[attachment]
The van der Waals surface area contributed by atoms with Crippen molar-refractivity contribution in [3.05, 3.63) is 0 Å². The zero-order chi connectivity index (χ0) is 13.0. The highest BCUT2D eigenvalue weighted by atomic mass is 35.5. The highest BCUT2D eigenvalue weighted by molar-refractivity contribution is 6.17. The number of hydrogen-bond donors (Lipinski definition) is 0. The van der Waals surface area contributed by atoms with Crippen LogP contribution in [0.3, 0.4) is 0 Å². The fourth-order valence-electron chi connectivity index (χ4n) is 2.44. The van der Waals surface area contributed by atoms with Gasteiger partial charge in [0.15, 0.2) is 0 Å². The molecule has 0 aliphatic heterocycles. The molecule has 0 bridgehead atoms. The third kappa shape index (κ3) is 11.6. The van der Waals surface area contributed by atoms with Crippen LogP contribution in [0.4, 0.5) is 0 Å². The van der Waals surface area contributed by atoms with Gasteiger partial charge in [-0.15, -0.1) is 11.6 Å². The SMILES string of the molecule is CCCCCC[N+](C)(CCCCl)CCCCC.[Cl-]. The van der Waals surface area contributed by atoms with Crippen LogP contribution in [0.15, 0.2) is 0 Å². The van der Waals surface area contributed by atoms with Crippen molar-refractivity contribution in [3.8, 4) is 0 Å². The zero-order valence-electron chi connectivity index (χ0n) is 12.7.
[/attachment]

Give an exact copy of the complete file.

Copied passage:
The van der Waals surface area contributed by atoms with Crippen molar-refractivity contribution in [3.05, 3.63) is 0 Å². The zero-order chi connectivity index (χ0) is 13.0. The highest BCUT2D eigenvalue weighted by atomic mass is 35.5. The highest BCUT2D eigenvalue weighted by molar-refractivity contribution is 6.17. The number of hydrogen-bond donors (Lipinski definition) is 0. The van der Waals surface area contributed by atoms with Crippen LogP contribution in [0.3, 0.4) is 0 Å². The fourth-order valence-electron chi connectivity index (χ4n) is 2.44. The van der Waals surface area contributed by atoms with Gasteiger partial charge in [0.15, 0.2) is 0 Å². The molecule has 0 aliphatic heterocycles. The molecule has 0 bridgehead atoms. The third kappa shape index (κ3) is 11.6. The van der Waals surface area contributed by atoms with Crippen LogP contribution in [0.4, 0.5) is 0 Å². The van der Waals surface area contributed by atoms with Gasteiger partial charge in [-0.15, -0.1) is 11.6 Å². The SMILES string of the molecule is CCCCCC[N+](C)(CCCCl)CCCCC.[Cl-]. The van der Waals surface area contributed by atoms with Crippen LogP contribution in [0.15, 0.2) is 0 Å². The van der Waals surface area contributed by atoms with Crippen molar-refractivity contribution in [3.8, 4) is 0 Å². The zero-order valence-electron chi connectivity index (χ0n) is 12.7.